“Resist him, firm in your faith, knowing that the same kinds of suffering are being experienced by your brotherhood throughout the world.”

Next Sunday is the International Day of Prayer for the persecuted church. It’s actually the whole month of November. So, I want us, in light of what Peter just said, to take a few minutes to prepare our hearts. Hopefully all of us can devote some time over the next month to remembering and praying for our brothers and sisters who face so much suffering for the name of Christ. And what Peter is saying … This does several things. It helps us to remember to lift them up in prayer, but it also puts our suffering in a context. We’re not alone. We’re not in this alone. The same kinds of suffering — physical suffering, injustices, normal daily difficulties, relational suffering — all are being experienced by your brotherhood throughout the world. And then some. Let’s take a few minutes and watch this video as we learn a little bit from our sister Rebecca of suffering around the world.

“My name is Rebecca. I live in the north of Nigeria. One evening I was out with my daughter, and on our way home, we saw smoke rising above our village. We were under attack. There was nothing we could do to defend ourselves. My husband and I were married in that village. My wedding day — it was the happiest day of my life. Some members of our church gave us a wedding gift. It was a Bible. We read it together every day.

“When our children were old enough, we read it to them and their friends.

‘Let the little children come to me and do not forbid them, for such is the kingdom of heaven.’ Matthew 19:14.

“On the day our village burnt to the ground, my husband and my son were killed in that attack. I was devastated. I mourned for many months. Some of us were able to return to our village to reclaim anything that was left. I found our Bible. Parts of Genesis and Revelation were burnt, but the rest was mostly intact. Thank you, Lord.

“‘All flesh is made of grass and all its glory like a wildflower … The grass withers and the flower falls off. But the Word of the Lord endures forever.’ [Isaiah 40:6-7]

“I still use this Bible. It reminds me of God’s faithfulness.

‘Naked I came from my mother’s womb, and naked and I shall return there. The Lord giveth and the Lord taketh away. Blessed be the name of the Lord.’ [Job 1:21]

“The Lord is a husband to all widows. I look to him for every need. This is what I am still holding on to.” (International Day of Prayer 2022|Rebecca: Nigeria)

If the gospel were not true. Rebecca would be a fool, just become a Muslim, and Boko Haram would not persecute you. But if the gospel is true, and Rebecca, who has suffered deeply, has not ultimately lost anything but ultimately gained everything. And that’s why in 1 Peter 5, we are hopeful. That’s why Peter in the end says no matter how deep the suffering, Christians are fundamentally hopeful because, verse 10,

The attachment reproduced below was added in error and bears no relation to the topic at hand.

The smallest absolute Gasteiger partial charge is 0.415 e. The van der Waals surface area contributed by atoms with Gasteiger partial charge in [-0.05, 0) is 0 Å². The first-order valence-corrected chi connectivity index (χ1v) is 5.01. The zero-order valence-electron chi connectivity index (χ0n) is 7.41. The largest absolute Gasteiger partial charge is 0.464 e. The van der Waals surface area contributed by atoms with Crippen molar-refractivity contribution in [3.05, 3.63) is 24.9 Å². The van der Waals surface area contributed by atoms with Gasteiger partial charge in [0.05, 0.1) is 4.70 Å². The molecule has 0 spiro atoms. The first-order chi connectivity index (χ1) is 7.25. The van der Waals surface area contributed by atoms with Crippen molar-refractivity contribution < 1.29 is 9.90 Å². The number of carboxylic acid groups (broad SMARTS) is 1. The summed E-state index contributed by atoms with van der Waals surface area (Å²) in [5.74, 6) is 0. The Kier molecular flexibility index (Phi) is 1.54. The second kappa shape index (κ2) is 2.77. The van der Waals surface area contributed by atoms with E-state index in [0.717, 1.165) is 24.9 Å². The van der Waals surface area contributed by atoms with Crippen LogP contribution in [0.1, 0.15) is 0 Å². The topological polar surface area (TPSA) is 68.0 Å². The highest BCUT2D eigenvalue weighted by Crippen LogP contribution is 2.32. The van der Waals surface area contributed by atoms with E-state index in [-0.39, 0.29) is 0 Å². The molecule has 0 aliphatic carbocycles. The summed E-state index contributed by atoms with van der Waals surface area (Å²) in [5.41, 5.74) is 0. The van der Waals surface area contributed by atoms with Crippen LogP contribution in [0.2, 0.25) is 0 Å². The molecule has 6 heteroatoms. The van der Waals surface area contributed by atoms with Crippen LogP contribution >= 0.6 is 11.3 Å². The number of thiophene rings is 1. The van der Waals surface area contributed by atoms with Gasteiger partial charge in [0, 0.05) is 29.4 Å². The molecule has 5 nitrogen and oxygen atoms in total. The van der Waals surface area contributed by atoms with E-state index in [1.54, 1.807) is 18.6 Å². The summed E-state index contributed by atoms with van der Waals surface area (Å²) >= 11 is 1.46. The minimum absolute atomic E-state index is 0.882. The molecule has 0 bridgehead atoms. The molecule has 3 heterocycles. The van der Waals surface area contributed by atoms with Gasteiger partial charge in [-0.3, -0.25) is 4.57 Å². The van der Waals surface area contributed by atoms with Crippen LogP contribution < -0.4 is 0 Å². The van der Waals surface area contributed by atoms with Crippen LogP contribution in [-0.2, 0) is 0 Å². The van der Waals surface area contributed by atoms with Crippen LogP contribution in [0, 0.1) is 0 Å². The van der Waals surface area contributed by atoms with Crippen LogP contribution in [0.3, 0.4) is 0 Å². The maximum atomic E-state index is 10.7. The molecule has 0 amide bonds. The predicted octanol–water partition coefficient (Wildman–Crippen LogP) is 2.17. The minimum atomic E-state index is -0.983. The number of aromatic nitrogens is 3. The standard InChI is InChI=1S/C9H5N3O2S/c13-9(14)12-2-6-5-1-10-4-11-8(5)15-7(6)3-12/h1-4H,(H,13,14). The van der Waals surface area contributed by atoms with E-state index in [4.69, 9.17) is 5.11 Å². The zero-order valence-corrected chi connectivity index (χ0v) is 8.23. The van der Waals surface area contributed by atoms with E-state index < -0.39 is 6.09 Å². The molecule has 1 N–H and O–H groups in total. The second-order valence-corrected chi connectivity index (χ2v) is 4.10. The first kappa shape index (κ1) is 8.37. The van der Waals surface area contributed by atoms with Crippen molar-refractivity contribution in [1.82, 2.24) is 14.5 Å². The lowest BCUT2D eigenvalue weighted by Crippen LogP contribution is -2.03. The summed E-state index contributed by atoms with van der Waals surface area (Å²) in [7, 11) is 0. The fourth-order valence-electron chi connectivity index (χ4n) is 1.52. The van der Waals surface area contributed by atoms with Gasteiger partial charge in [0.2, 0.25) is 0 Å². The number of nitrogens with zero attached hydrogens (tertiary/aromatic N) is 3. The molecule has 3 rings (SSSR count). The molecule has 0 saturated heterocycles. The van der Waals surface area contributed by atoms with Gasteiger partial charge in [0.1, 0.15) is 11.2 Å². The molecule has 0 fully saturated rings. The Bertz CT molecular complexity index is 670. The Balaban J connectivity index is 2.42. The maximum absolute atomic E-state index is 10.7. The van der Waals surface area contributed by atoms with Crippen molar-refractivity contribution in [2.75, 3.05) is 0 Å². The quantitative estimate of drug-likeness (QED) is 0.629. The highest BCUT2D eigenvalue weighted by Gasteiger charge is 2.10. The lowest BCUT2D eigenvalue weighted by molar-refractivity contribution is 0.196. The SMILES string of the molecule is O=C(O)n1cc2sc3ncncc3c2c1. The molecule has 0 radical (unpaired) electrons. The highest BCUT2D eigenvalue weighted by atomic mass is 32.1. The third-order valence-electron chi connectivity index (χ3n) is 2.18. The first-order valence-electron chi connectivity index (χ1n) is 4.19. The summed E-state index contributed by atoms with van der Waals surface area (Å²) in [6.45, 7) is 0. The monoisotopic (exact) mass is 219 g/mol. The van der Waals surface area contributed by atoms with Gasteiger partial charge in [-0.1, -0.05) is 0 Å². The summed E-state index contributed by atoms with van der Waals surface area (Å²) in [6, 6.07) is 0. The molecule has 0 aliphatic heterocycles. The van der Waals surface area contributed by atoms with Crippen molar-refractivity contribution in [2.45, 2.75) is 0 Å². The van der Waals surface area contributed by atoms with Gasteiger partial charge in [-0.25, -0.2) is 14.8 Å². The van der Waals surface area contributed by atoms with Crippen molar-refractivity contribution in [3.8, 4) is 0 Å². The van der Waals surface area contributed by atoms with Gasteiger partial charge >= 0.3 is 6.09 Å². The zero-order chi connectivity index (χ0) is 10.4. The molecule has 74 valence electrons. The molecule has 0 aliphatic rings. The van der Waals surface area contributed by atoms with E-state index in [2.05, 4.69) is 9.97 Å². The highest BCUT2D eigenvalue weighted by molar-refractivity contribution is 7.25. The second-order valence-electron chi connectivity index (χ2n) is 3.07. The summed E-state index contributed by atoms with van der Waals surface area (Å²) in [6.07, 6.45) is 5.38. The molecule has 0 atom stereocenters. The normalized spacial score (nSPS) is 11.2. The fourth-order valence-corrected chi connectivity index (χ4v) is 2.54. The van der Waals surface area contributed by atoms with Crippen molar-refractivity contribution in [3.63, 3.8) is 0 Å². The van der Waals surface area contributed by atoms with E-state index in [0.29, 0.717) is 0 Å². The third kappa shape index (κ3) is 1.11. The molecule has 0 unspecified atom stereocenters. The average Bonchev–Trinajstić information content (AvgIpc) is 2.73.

“after you have suffered a little while, the God of all grace [the God of all kinds of grace, the God of all amounts of grace] who has called you to his eternal glory in Christ, will himself [emphasizing how personal this is] restore [everything you’ve lost], confirm [everything that slipped away], strengthen [all that has become weak or feels useless], and establish [all that is elusive or fleeing]. To him by the dominion forever and ever. Amen.”

Suffering tends to strip us of our humanity. It breaks us down, brings us to the place where we wonder what is the use? But God is promising that whatever ridicule, illness, aging, loss, injustice, persecution takes away, God himself will personally restore, replace, renew. And so, we can be humble, watchful, and hopeful. Let’s pray.

Father, there is so much about what you are doing in our lives right now that we don’t claim to understand. There’s no promise here that we’re going to fully grasp, be able to calculate, and be able to understand exactly what’s going on in real time. Like Job, we don’t know what is happening behind the scenes, and pain distracts and scatters the thoughts. So, Lord, I beg you that you would help us lock in on what we do know. We do know you are great. We do know you are good. And you have demonstrated the greatest expression of love ever in giving your son as a sacrifice for our sin to bring us to yourself. So, how can we doubt you now? How can we turn on you now? After the one who would give us his own Son, how would you not also with him graciously give us all things?

So, we humble ourselves, Lord. We take those thoughts that tend to rise up, and we bring them down, and even when we pray “your will be done” and cringe a bit, may we humble that under your sovereign care. You are working all things for our good and your glory. Lord, please snap out of our stupor those who are not watchful when we get distracted by all the gimmicks around us at this current moment. And I pray, in spite of all circumstances, Lord, those who are being crushed under the weight, and there are so many! Several in our family lost loved ones this week. So much pain, Lord, but we can be hopeful because the God of all grace, pours out grace to help in a time of need. Father, please continue ministering in our midst as we continue to cry out to you now in Jesus’s name. Amen.